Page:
Karen Rossi and Amy Rauschman have a few things in common. Both are in their thirties, both work, both have families. Both are tall and slim. Both wear the Asics 2120 series running shoe. Both are running their first races this fall.
Karen has been a runner for a number of years but never took the plunge to run her first race until a friend egged her on. This friend, a runner who was also a “race virgin,” wanted someone to run with. Karen met that challenge and completed her first 5K race last weekend.
“I was hooked” she told me over the phone. Karen’s goal was simple – run and maintain a 10 minute pace for the duration of the race. She found it easy, considering she’s been running up to 4 miles a few times a week pretty consistently over the past year. Proof that even running 15 miles or less a week can yield a strong race. For a 5K, I know that all of these running magazines have these elaborate running plans, but let’s do a reality check:
Running three miles is not that far…..if you have been running consistently.
And you can quote me on that.
Now let’s look at Amy. Amy is not a runner. She ran a few hurdles races in highschool, but for what it’s worth, Amy is very much into yoga and not so much a runner. That said, she’s run a little before and she’s training for her first race next month.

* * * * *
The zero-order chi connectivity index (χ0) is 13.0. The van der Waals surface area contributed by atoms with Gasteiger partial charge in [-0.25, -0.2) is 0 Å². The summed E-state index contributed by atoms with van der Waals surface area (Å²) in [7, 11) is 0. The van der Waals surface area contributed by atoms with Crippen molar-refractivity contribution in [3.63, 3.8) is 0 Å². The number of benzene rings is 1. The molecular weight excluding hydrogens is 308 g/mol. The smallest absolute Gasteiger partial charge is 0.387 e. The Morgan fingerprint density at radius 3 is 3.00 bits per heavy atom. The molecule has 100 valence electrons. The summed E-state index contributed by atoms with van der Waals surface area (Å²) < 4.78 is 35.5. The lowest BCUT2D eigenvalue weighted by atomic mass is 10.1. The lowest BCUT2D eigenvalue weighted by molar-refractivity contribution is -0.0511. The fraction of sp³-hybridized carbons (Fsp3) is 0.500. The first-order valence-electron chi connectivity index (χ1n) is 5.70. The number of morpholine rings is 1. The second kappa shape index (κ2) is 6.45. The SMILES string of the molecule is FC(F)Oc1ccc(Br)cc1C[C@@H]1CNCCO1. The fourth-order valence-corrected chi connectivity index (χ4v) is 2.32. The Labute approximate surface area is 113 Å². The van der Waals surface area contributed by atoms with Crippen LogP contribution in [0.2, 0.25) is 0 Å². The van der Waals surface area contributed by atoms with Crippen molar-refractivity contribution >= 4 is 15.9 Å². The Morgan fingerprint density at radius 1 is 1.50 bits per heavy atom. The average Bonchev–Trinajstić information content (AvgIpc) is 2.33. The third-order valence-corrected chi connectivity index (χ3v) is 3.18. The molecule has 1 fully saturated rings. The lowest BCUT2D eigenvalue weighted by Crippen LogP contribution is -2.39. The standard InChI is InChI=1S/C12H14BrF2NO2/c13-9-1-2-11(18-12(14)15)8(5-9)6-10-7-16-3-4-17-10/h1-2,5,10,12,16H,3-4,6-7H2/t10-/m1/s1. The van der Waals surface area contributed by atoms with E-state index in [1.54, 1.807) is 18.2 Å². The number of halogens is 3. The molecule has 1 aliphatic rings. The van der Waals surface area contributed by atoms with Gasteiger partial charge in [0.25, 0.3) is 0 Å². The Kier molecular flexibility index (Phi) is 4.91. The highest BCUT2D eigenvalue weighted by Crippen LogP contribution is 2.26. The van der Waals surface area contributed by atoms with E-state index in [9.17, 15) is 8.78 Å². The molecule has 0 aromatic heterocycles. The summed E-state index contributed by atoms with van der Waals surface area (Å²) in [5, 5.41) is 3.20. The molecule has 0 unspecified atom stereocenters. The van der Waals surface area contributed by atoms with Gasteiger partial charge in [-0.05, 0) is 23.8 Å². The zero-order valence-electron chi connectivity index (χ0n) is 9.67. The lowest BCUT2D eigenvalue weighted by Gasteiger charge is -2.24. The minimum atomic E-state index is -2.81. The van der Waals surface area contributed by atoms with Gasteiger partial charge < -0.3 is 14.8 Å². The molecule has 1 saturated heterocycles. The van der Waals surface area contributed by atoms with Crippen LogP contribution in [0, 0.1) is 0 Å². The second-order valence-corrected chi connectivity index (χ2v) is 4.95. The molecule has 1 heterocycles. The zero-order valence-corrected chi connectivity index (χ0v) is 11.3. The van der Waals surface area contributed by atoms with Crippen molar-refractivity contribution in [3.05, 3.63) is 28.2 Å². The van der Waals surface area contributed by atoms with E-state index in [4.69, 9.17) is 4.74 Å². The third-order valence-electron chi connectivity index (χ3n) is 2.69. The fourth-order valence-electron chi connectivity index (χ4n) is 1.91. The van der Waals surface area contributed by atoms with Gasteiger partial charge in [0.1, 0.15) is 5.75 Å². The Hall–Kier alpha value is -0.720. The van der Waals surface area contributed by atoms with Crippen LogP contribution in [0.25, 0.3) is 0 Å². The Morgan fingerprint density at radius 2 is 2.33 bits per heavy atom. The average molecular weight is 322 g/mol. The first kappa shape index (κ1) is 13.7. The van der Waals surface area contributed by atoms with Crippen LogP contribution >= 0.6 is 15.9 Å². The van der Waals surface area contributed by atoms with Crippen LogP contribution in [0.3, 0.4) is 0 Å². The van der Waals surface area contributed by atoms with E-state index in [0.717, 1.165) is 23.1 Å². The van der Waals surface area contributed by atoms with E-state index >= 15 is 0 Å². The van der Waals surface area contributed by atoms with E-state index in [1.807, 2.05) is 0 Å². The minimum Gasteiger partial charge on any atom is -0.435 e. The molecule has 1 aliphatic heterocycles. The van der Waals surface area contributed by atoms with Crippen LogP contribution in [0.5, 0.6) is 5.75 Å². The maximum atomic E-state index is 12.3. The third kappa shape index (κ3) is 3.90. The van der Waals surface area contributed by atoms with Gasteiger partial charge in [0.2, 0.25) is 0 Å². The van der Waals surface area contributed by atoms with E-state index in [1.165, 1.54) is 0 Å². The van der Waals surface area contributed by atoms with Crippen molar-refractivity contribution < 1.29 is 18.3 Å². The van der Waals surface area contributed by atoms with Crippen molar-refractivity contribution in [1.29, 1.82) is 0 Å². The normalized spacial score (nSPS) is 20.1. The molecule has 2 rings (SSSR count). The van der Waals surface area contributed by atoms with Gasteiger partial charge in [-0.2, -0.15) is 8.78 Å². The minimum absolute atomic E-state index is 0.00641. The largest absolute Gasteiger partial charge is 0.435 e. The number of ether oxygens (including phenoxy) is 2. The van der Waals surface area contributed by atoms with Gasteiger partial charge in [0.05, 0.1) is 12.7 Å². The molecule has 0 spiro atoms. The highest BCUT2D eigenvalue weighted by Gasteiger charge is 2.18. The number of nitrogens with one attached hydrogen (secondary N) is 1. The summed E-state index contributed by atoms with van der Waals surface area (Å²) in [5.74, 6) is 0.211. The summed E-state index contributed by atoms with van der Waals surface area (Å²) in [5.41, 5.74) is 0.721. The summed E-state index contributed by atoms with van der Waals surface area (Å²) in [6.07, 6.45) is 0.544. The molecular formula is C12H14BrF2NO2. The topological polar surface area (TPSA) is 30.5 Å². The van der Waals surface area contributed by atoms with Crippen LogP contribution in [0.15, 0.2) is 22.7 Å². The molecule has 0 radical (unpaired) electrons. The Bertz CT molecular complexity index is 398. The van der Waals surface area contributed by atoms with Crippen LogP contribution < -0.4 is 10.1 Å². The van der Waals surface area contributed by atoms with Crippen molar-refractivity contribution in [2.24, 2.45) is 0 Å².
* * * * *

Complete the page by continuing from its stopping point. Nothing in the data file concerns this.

I told Amy to follow the following plan for this week. Run 2 miles on Monday, Wednesday, and Friday. On Monday, run 5 minutes, walk 1, etc. until she hits two miles. On Wednesday and Friday run one mile, walk 1 minute, then run 5 minutes, walk 1, run 5 minutes, walk 1 and voila, you are done.
On Saturday, run one mile, then do the run walk for the last two. This will give her an easy base week of 9 miles.
On Monday evening, Amy called me. “Man, Alix, I feel great,” she said, “but tired. I ran the first 5 minutes and thought, this is easy! But then as I passed the first mile and went into then next, I started to tire. I was happy for the walk breaks.”
The run-walk is an excellent alternative if you are trying to get into shape. I used this method while training for the San Diego Marathon in 2002 while pregnant with my son. I proved easier on my joints and great for me who was tired all the time because I was pregnant.
I say take the plunge into your first race. Racing can be expensive because you have to pay about $20 or so and it adds up but doing one every so often is invigorating. As Karen learned, you get to be in the spotlight without being on the stage. You get to reap the glory of crossing the finish line just like everyone else and you can sometimes get a great t-shirt. I have been known to skip the t-shirt so I don’t accumulate too many.
Run on, run fast, run wild.